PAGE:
Category Archives: blog

Microsoft Australia launches Visual Studio LightSwitch with Sydney office buildings lightshow

The guys over at Microsoft Australia are just having too much fun with their marketing campaigns. Australian tech blog TechAU noted the company took control of the lights in two Sydney office buildings for an interesting light show to promote the launch of Visual Studio LightSwitch.

Taking the product name seriously, it appears at least several hundred office lights of the two buildings combined were electronically controlled to form building-sized pixel-based displays. Of course there’s also the possibility they trained monkeys to switch on and off lights in sequence.

Either way, they were able to display several short animations including a stick figure jumping between the two buildings before displaying “LightSwitch” spelled out letter by letter.

Sprinkles of Microsoft’s cancelled “Courier” project now live in Clibe, an app for iPad

The product of Microsoft’s cancelled Courier skunksworks project may never see the light of day, but a new app for no other than the iPad called “Clibe” might just be the closest thing you can find today. Although Microsoft’s not behind the slick looks, there is however a subtle connection to Courier.

When I first came across “Clibe”, I was immediately struck by how much it reminded me of the Courier concept images and videos (emphasis concept). From the way how the digital ink looked to the concept based around journals, I knew there was more to this than meets the eye. And there is.

It turns out the company behind the app is Visere, a digital creative agency who has done contractual design work in the past. You’ve probably worked it out by now that Microsoft was one of their clients.

Since you can never be too sure, I later found the last piece of the puzzle in the resume of Adam Wulf, a director there who claims “our work includes Microsoft’s Courier user experience”. Bingo.

Although Clibe doesn’t do nearly as much as what was envisioned for Courier (which I believe to have been overly exaggerated), it lives within the confines of the iPad, it does take one of the ideas and execute it very well – digital journals.

As an example of how refined it is, users can customize the cover of their journals and even publish them online as an interactive HTML5-powered book (a portrayed feature of Courier too).

With Courier under their belt, I’m confident these can make “Clibe” even better over time. Especially with some of the clipping ideas that’s yet to be integrated, it would be a shame to see some great ideas go to waste. The beta app is free for a limited time.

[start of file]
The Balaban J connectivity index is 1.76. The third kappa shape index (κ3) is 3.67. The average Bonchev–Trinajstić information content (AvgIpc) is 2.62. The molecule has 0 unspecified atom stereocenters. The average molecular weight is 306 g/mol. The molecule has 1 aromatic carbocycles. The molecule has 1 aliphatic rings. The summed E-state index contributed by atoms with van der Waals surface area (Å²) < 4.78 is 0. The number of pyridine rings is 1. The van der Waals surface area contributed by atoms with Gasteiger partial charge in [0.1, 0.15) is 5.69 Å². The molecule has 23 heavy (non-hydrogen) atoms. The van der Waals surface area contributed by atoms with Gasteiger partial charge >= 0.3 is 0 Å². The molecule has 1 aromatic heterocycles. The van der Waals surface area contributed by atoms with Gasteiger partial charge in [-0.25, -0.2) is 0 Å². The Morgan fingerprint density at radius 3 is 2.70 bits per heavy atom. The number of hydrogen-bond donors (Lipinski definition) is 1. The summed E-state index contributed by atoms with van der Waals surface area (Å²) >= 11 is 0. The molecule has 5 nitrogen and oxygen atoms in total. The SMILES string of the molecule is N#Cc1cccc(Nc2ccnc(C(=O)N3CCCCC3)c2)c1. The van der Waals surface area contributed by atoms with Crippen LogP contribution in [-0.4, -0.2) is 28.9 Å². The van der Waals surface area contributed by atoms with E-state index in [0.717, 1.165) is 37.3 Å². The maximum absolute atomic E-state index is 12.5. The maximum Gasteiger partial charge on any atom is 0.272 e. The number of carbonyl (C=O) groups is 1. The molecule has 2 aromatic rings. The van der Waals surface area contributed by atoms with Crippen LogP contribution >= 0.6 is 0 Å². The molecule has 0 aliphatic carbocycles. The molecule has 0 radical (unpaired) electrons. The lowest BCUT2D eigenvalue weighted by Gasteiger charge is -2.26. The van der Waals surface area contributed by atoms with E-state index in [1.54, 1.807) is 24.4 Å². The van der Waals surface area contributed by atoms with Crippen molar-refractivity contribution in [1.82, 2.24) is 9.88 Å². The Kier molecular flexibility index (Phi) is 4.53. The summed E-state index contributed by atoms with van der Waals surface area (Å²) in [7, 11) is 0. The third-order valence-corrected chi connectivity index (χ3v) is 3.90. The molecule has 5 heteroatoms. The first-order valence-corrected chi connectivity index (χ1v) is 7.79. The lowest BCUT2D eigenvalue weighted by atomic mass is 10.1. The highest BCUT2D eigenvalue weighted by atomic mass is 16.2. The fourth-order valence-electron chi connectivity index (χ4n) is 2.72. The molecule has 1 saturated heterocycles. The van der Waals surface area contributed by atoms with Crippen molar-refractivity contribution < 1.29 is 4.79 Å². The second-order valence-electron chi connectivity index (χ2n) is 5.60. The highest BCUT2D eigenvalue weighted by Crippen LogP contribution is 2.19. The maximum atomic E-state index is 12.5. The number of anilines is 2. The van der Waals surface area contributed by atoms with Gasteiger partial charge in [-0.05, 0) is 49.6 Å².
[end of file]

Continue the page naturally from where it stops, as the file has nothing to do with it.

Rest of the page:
Bing Image Archive, now with HTML5 video support

Due to popular demand from no less than three people (including myself), I’ve spent a better part of the night adding video support to my (actually) popular Bing Image Archive and now it’s available for your viewing pleasure.

As some people might have saw, a couple of weeks ago Bing announced they will be sprinkling some HTML5 videos to their daily cycle of picturesque background images. Since, there’s been a total of 3 such video loops including one of autumn leaves today.

In case you missed the previous ones, you can now see the Milky Way video and Autumn in Grand Teton National Park video.

Making browsers play video turned out to be a lot harder than expected. Besides obvious format incompatibilities, it’s frustrating Internet Explorer 9, Firefox and Chrome all exhibit unique quirks when handling HTML5 video. It’s no wonder why the HTML5 version of Bing has been delayed time and time again.

Forza Motorsport 4 wets my appetite for “Better with Kinect” games lineup

If you asked people about Kinect, most people would probably think of games that involve a lot of exaggerated body movements like jumping, dodging and waving arms like an inflatable tube men. While Kinect has proven its value with arcade games, its just beginning to reveal its more serious side.

Forza Motorsport 4, one of the first games in the “Better with Kinect” lineup is here to prove its more than just hand-waving gimmicks.

Of course it helps to have a great XBOX 360 game to build upon. Forza 4 is a spectacular racing game hands down. Like one expects from the franchise, it’s the game with the graphics and audio you would be proud to show off to non-gamers as a technological demonstration of state-of-the-art gaming realism.